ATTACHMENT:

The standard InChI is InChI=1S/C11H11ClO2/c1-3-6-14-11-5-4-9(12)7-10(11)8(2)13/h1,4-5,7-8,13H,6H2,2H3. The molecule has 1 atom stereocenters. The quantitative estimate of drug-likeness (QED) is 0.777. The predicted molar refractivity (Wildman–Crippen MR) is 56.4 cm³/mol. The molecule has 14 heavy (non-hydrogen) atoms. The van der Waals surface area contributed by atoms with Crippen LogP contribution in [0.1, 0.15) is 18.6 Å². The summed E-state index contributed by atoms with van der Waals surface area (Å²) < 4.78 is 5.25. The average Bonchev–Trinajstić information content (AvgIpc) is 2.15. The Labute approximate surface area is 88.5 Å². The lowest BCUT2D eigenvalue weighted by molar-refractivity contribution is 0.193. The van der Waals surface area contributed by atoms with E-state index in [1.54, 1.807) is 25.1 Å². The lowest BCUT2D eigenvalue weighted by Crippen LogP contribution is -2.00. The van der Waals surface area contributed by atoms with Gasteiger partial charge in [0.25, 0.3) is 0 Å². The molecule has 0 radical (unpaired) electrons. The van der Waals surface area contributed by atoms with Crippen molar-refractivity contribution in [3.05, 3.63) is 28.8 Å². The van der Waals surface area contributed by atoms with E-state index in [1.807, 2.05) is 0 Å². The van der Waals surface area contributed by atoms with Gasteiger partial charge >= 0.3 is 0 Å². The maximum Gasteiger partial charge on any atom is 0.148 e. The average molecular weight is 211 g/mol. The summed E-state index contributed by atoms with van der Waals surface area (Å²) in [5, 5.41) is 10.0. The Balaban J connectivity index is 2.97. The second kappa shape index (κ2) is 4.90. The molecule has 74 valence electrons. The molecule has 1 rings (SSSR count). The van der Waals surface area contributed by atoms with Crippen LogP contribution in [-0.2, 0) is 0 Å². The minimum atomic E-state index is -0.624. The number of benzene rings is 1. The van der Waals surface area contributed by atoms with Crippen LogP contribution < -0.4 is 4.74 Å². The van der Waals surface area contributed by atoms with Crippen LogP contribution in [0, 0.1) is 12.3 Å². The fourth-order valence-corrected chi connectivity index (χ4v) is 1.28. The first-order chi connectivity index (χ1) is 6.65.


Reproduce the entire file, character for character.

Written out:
The standard InChI is InChI=1S/C11H11ClO2/c1-3-6-14-11-5-4-9(12)7-10(11)8(2)13/h1,4-5,7-8,13H,6H2,2H3. The molecule has 1 atom stereocenters. The quantitative estimate of drug-likeness (QED) is 0.777. The predicted molar refractivity (Wildman–Crippen MR) is 56.4 cm³/mol. The molecule has 14 heavy (non-hydrogen) atoms. The van der Waals surface area contributed by atoms with Crippen LogP contribution in [0.1, 0.15) is 18.6 Å². The summed E-state index contributed by atoms with van der Waals surface area (Å²) < 4.78 is 5.25. The average Bonchev–Trinajstić information content (AvgIpc) is 2.15. The Labute approximate surface area is 88.5 Å². The lowest BCUT2D eigenvalue weighted by molar-refractivity contribution is 0.193. The van der Waals surface area contributed by atoms with E-state index in [1.54, 1.807) is 25.1 Å². The lowest BCUT2D eigenvalue weighted by Crippen LogP contribution is -2.00. The van der Waals surface area contributed by atoms with Gasteiger partial charge in [0.25, 0.3) is 0 Å². The molecule has 0 radical (unpaired) electrons. The van der Waals surface area contributed by atoms with Crippen molar-refractivity contribution in [3.05, 3.63) is 28.8 Å². The van der Waals surface area contributed by atoms with E-state index in [1.807, 2.05) is 0 Å². The van der Waals surface area contributed by atoms with Gasteiger partial charge >= 0.3 is 0 Å². The maximum Gasteiger partial charge on any atom is 0.148 e. The average molecular weight is 211 g/mol. The summed E-state index contributed by atoms with van der Waals surface area (Å²) in [5, 5.41) is 10.0. The Balaban J connectivity index is 2.97. The second kappa shape index (κ2) is 4.90. The molecule has 74 valence electrons. The molecule has 1 rings (SSSR count). The van der Waals surface area contributed by atoms with Crippen LogP contribution in [-0.2, 0) is 0 Å². The minimum atomic E-state index is -0.624. The number of benzene rings is 1. The van der Waals surface area contributed by atoms with Crippen LogP contribution < -0.4 is 4.74 Å². The van der Waals surface area contributed by atoms with Crippen LogP contribution in [0, 0.1) is 12.3 Å². The fourth-order valence-corrected chi connectivity index (χ4v) is 1.28. The first-order chi connectivity index (χ1) is 6.65.